There is a long list of things we want to improve in search (and in new search in particular) – and we’ve started with what you’ve told us is the most important – getting relevant results; and relevance is our top priority this year in search.
And date relevance seems to be the most requested change. If you tell us grandpa died in 1910, you really don’t want to see a 1930 census record.
Making places more relevant and names more relevant are also important, but dates seem to be the one thing we’ve heard the most about. And not to worry, we will get to places and names as well.
Here are the changes we’ve made:
- If you are searching for someone and you just know a birth year, we will assume the person lived about 100 years. And we will only return records from the birth year – 5, and birthdates + 102.
- If you are searching for someone and you just know a death date, we will again assume the person lived about 100 years, and we will only return records from the death year – 105 to death year+2.
- If you put in both a birth year and a death year, we will return records between birth year – 5 to death year + 2.
Why did we choose a 5 year “fudge factor” for birth year and a 2 year “fudge factor” for death year? We’ve spent a lot of time with census records, and vital records, and when those dates are wrong, they usually fall into that range.
I’m going to try and guess at some of your questions. If you have other questions about the changes we made to make dates more relevant, please post them in the comments.
- So what if I use a range on the birth or death year? If you have a birth year of 1850, and choose a range of +-2, and a death year of 1904 +- 10, then we will look for records between (1850-2-5) and (1904+10+2) or 1843 and 1916.
- Why do we use a fudge factor? Because our ancestors were absolutely horrible with dates and getting them right. Our tests show that a “fudge factor” of five for birth year and two for death year gets better results.
- What if I don’t want the fudge factor added in? Then add five to the birth year, or subtract two from the death year and you’ve outsmarted the system. I wouldn’t recommend it; you may be outsmarting yourself.
- Should I mark dates exact? Depends. Death date is usually a very bad date to mark exact, because so few records have a death date. So enter the death date as limiting factor, but don’t mark it exact unless you are specifically looking for records that have that exact date in them. Birth year shows up in lots of records, so that is a better choice for exact, though that does require that a record have a birth year or an age. And remember, you can mark exact and a range, and that will match anything exactly in the range. I recommend this strongly for birth year.
- What if I see a record that looks like it should be date filtered out of my results set, i.e., I put in death date of 1903, and it’s from 1920? It probably means we haven’t reindexed that data set yet — we’ve covered about 95% of all eligible records for launch. Feel free to leave the name of the data set in a comment on this blog post and we’ll make sure it gets on
the list. We are working our way through all of our data sets, but we started with some of the biggest and most commonly surfaced in our search results.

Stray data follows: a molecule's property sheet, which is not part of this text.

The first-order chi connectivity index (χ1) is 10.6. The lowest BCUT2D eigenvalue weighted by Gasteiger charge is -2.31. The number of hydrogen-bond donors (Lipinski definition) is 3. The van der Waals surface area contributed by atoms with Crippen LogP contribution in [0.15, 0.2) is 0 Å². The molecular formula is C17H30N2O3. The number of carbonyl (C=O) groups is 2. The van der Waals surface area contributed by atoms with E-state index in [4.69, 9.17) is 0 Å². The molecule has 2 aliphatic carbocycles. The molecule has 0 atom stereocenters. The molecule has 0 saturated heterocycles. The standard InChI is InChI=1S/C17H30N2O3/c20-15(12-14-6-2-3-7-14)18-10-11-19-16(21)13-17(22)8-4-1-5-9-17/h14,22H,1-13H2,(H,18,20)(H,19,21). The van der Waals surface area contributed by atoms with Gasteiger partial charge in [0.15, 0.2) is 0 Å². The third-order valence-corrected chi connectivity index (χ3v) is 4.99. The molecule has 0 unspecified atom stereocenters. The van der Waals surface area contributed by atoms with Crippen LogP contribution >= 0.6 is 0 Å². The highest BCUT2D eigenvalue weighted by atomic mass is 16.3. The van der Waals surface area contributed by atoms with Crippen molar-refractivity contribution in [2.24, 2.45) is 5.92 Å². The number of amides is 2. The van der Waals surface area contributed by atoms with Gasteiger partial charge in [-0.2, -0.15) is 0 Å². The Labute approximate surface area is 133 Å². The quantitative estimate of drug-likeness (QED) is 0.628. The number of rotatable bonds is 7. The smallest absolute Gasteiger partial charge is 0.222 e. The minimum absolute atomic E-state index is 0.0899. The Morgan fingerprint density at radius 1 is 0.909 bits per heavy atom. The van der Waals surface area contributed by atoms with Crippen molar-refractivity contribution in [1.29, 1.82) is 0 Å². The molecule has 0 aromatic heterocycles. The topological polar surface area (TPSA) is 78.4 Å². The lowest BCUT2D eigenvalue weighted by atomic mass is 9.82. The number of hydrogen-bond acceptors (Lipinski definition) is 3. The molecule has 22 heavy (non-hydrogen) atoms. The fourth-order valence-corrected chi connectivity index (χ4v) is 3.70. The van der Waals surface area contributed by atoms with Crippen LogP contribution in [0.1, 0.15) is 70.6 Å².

- What if I don’t want you to date filter for me? If you don’t use dates at all, we can’t and won’t lifespan filter. Or you can type in a broader range of dates to include more records. But this one is a no brainer, as many of you have pointed out — lifespan filtering is going to give you better results. Now when we launch place filtering (hmm….wonder if that is a hint of things to come soon…) we will make that something you choose or not choose, because you will need more control over that.
This is a new addition to our algorithm, so if you have questions, this is the place. I’ll be keeping an eye on this blog post.
This will benefit both old and new search, but we really think you’ll see the difference most in the new search interface. There are many more improvements to come, and in the meantime, I’d encourage you to take a fresh look at new search and see how much this has improved the results you see.
One other thing – we’ve also heard from a number of people that you like to use new search for some types of search, and old search for others – but that switching between them is a pain. To make this easier, we’ve just retired the “introduction page” and introduced a simple link in the yellow bar at the top of the page to enable you to switch easily between the two searches. This will be available tomorrow (Wednesday) as well.
About Anne Gillespie Mitchell
Anne Gillespie Mitchell is a Senior Product Manager at Ancestry.com. She is an active blogger on Ancestry.com and writes the Ancestry Anne column. She has been chasing her ancestors through Virginia, North Carolina and South Carolina for many years. Anne holds a certificate from Boston University's Online Genealogical Research Program. You can also find her on Twitter, Facebook and Finding Forgotten Stories.
[…] Anne Mitchell added an interesting post today on Ancestry.com Blog – Â» More relevant search results are coming this …Here’s a small readingHere’s an example on the 1930 census for Red Bank, Monmouth, New Jersey – my mother’s family, all surnames spelled Hawrsorce when it was really Harrison. I’ve made corrections to each of the ten family members but when I click the link … […]